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Warm waters turbocharge Hurricane Ian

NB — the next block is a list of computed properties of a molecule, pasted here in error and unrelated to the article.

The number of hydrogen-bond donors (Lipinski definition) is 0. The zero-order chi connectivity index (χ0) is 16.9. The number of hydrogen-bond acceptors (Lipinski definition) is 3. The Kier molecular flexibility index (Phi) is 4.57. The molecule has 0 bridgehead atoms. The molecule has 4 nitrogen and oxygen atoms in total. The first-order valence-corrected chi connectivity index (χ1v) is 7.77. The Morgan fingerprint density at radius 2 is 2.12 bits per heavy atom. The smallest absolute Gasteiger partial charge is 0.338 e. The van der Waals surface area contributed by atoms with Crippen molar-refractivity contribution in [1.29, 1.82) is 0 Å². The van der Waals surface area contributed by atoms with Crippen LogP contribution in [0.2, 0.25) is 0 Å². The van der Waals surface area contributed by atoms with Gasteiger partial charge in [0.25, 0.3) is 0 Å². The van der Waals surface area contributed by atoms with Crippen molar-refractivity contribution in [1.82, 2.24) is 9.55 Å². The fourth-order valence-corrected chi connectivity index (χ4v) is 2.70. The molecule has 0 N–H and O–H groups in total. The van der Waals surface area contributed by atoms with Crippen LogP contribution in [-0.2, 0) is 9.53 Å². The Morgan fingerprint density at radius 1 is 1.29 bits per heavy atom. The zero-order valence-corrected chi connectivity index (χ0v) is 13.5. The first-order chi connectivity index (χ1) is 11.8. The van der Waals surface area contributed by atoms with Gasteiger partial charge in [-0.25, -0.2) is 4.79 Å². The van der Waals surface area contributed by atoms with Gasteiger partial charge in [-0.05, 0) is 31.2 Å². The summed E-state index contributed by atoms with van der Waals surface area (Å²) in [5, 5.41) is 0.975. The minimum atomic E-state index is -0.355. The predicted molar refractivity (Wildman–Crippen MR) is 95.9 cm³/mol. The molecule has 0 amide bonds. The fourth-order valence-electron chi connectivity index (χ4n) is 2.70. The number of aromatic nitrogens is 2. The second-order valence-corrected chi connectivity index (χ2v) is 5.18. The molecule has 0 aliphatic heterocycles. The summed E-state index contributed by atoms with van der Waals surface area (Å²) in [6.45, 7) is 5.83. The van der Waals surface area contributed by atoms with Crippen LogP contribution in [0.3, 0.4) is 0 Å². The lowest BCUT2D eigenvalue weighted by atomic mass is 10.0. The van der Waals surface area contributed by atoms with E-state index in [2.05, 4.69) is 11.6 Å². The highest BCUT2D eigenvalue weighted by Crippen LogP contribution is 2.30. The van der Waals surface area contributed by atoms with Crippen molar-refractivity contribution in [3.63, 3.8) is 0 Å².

SHOT LIST: RESTRICTION SUMMARY: PART MUST CREDIT NASAASSOCIATED PRESSWest Bay Grand Cayman, Cayman Islands - 26 September 20221. Various Heavy rains on residential neighborhoodASSOCIATED PRESS Highlands Ranch, Colorado – 27 September 20222. SOUNDBITE (English) Phil Klotzbach, Colorado State University hurricane researcher:++PARTIALLY COVERED++"We have seen with Hurricane Ian rapid intensification, which is a storm that intensifies by at least 35 miles per hour in a 24-hour period."ASSOCIATED PRESSWest Bay Grand Cayman, Cayman Islands – 26 September 20223. Heavy rains on residential neighborhoodASSOCIATED PRESSTroy, New York – 27 September 20224. SOUNDBITE (English) Kristen Corbosiero, University of Albany hurricane scientist:++PARTIALLY COVERED++"In the Atlantic Basin, yes, we are definitely seeing an increase in rapid intensification."ASSOCIATED PRESSTroy, New York – 27 September 20226. SOUNDBITE (English) Kristen Corbosiero, University of Albany hurricane scientist:++PARTIALLY COVERED++ "The warmer sea surface temperatures are probably the number one reason. With a warming atmosphere, it can hold more water vapor. If the atmosphere is more moist, that is good for the thunderstorms that make up the tropical storm."ASSOCIATED PRESSHavana – 27 September 20227. Empty road with rain, windANNOTATION: While climate change doesn't create hurricanes, scientists say that a warming world means an increase in rapidly intensifying storms.NASA – MUST CREDIT NASAInternational Space Station – 26 September 20228. Various of Hurricane Ian during space station flyover ++MUTE++ANNOTATION: Sea level rise, increased moisture, and possibly a slower pace are other ways climate change is affecting storms.ASSOCIATED PRESSTroy, New York – 27 September 20229. SOUNDBITE (English) Kristen Corbosiero, University of Albany hurricane scientist:++PARTIALLY COVERED++"It's fantastic that the governor and state officials have been trying to get people to evacuate because Tampa has not seen a major storm in a very long time. And there's been a tremendous amount of growth in residents and buildings along the coast."ASSOCIATED PRESSTampa, Florida - 27 September 202210. Various of people boarding up homeANNOTATION: It's been more than a century since a major storm like Hurricane Ian has struck the Tampa Bay area.STORYLINE:Hurricane Ian is quickly gaining monstrous strength as it moves over oceans partly heated up by climate change.As the world warms, this turbocharging of storms is likely to become even more frequent, scientists say.After getting 67% stronger in less than 22 hours from Monday to Tuesday, Ian is bearing down on Florida as a likely Category 4 hurricane that threatens to deliver a nightmare storm-surge to Tampa Bay.Ian's so-called rapid intensification occurred after it traveled over Caribbean waters that are about 1.8 degrees Fahrenheit (1 degree Celsius) warmer than normal, largely because of climate change.Although numerous factors contribute to the speed at which a storm intensifies, "the warmer sea surface temperatures are probably the number one reason," said Kristen Corbosiero, hurricane scientist at the University of Albany.Sea level rise, increased moisture, and possibly a slower pace are other ways climate change is affecting storms.The National Hurricane Center defines rapidly intensifying storms as those that gain at least 35 mph in wind speed in less than 24 hours. Their often unpredictable nature can cause major problems for coastal residents, emergency planners and forecasters. In Ian's case, the meteorological conditions were so obvious that forecasters were warning about it days in advance.It's been more than a century since a major storm like Hurricane Ian has struck the Tampa Bay area.Forecasters said the surge of ocean water could reach 10 feet (3 meters) if it peaks at high tide. Rainfall near the area of landfall could top 16 inches (41 centimeters).----Produced by: Brittany Peterson----Associated Press climate and environmental coverage receives support from several private foundations. The AP is solely responsible for all content.===========================================================Clients are reminded: (i) to check the terms of their licence agreements for use of content outside news programming and that further advice and assistance can be obtained from the AP Archive on: Tel +44 (0) 20 7482 7482 Email: info@aparchive.com(ii) they should check with the applicable collecting society in their Territory regarding the clearance of any sound recording or performance included within the AP Television News service (iii) they have editorial responsibility for the use of all and any content included within the AP Television News service and for libel, privacy, compliance and third party rights applicable to their Territory.

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